In the paintings underneath we see featured, before the Theatrum Sabaudiae in 1682, several stately buildings and urban scenes which reflect the purchases made by Carlo Emanuele I or Vittorio Amedeo and Cristina. We can recognise il Palazzo Ducale and Piazza Castello, the Vitozzi church S. Maria al Monte dei Cappuccini and the project by Vittorio Amedeo I for a new palace in the city adjacent to the Dome and for use by the prince heir to the throne. The late sixteenth century suburban residence at Mirafiori seen from the garden is the next subject on the west wall. The new duke had started plans to extend it, but these were interrupted with his death in 1637.
The next subject was the Via Po before its reconstrution into omogeneous arcades by Amedeo of Castellamonte, dominated by the Church of the Minimi Fathers of San Francesco da Paola was set up by Cristina di Francia in 1632. The last painting represents the eminent Porta Nuova complex, build by Carlo di Castellamonte in 1620 at the extreme end of south extension of Turin. Apart from city scenes, there were also territorial landscapes, showing works by the Duke intended to protect religious orders both in churches and in isolated mountain retreats and scenes on the duke’s initiative to fortify cities in the low-lands; recognisable are Trino with its quadrangle citadel; Asti with its double city walls and, probably, Villanova d’Asti.
In the paintings which make up the final border on the walls the scenes depicts, landscapes. The doors to this room boast two spiral columns which frame them and support a fastigium with corbels and putti which are around a circular frame and mirror.
The Negotiation Room
The stucco-work decoration of this room was carried out by Casella who was paid in 1648. His style is recognisable due to the rich design of telamons (or imposing statues of virile men), putti, angels with plant-like tails, who, in close pairs show the way round the walls to the central painting on the ceiling. The stucco-work on the ceilings of this apartment is very similar to the workmanship on the doors.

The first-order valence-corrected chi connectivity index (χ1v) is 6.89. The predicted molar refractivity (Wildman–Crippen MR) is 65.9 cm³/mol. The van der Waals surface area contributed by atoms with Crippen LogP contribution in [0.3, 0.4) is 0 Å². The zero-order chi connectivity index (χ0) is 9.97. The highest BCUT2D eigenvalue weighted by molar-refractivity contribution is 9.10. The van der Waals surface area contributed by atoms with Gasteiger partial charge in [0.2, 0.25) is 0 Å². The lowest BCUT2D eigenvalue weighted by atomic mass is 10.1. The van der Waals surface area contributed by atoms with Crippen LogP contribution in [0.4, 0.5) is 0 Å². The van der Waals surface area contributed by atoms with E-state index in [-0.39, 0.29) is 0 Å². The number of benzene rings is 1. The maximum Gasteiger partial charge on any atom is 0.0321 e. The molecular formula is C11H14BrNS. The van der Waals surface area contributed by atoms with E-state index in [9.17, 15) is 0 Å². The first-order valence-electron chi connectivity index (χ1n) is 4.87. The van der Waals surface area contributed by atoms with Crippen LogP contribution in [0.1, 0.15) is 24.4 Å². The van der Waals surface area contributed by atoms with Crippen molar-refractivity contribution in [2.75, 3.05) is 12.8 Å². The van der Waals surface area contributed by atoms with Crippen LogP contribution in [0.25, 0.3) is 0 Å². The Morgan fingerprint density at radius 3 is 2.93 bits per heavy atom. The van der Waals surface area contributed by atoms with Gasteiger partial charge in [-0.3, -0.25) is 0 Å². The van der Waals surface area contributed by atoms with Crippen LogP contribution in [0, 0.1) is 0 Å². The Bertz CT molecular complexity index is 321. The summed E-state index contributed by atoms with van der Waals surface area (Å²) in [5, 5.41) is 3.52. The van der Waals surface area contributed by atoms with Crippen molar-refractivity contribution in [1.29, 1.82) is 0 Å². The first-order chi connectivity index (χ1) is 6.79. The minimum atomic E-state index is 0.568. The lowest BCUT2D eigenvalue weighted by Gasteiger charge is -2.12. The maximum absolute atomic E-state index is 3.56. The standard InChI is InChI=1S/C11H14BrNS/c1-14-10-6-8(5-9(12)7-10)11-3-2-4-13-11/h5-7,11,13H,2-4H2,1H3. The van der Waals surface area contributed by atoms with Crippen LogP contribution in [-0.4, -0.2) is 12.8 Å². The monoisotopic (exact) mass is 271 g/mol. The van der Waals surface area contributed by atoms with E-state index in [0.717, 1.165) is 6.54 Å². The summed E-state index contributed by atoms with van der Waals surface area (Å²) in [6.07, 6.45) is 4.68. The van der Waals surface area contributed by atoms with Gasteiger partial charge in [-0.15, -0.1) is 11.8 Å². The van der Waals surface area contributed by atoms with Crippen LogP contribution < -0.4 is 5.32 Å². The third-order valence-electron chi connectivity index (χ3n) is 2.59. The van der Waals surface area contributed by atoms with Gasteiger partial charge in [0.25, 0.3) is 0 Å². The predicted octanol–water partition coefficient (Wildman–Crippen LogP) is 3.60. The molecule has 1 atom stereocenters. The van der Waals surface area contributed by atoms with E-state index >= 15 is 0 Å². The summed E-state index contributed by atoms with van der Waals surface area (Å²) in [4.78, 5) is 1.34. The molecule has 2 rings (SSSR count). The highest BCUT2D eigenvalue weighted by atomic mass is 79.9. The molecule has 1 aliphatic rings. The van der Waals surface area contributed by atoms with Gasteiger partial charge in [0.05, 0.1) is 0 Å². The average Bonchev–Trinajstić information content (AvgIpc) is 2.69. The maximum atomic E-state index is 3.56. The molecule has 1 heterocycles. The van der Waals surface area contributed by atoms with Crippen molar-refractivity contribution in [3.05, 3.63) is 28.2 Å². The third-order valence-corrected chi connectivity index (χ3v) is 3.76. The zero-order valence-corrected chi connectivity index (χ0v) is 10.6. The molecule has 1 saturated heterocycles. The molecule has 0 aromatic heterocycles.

The sides of the doorframe are enriched with statuettes holding festoons of flowers and fruit, and above the door there is a border with vegetal-limbed putti on both sides of a frame which was probably designed to hold a portrait of a sovreign.
The fresco in the central panel of the room painted by Recchi is of Peace as the foundation for public happiness, and consists of a series of allegorical figures. Peace, consolidate by well contrived alliances and treatises, including matrimonial ones, even dominates the picture underneath which feature the Savoy family’s relationship with the most prestigious European sovreigns, including the Kings and Queens of France, Spain and England and even oriental Sultans and the Emperor of Asburgh. This multeplicity of relationships justifies the different styles of dress and scenery, but it has yet to be understood completely.
The War Room
This room was already endowed with a brocade tapestry in 1644 and was probably the last room to be decorated by the Bianchis and their team, as we know Pompeo and Francesco were paid in 1645/46 for their stucco work on the ceiling. From this point on the stucco-work became more important in the Valentino apartments than had previously been the case, connecting iconographicaly precisely to the subject matter.
The general frameworks on the ceiling of the War Room are similar to those in the previous rooms as, for example, the four-cornered cornice and corbels decorated, alternately, with roses and framed Fleur-de-lis; the separating border defined by egg moulding above pairs of corbels on acanthus leaves; and lastly the lobed frames of the fresco paintings. What seems decidedly new is the plastic exhuberance of the pair of putti joyously holding up war emblems above the fresco paintings featuring the military feats of Vittorio frames I.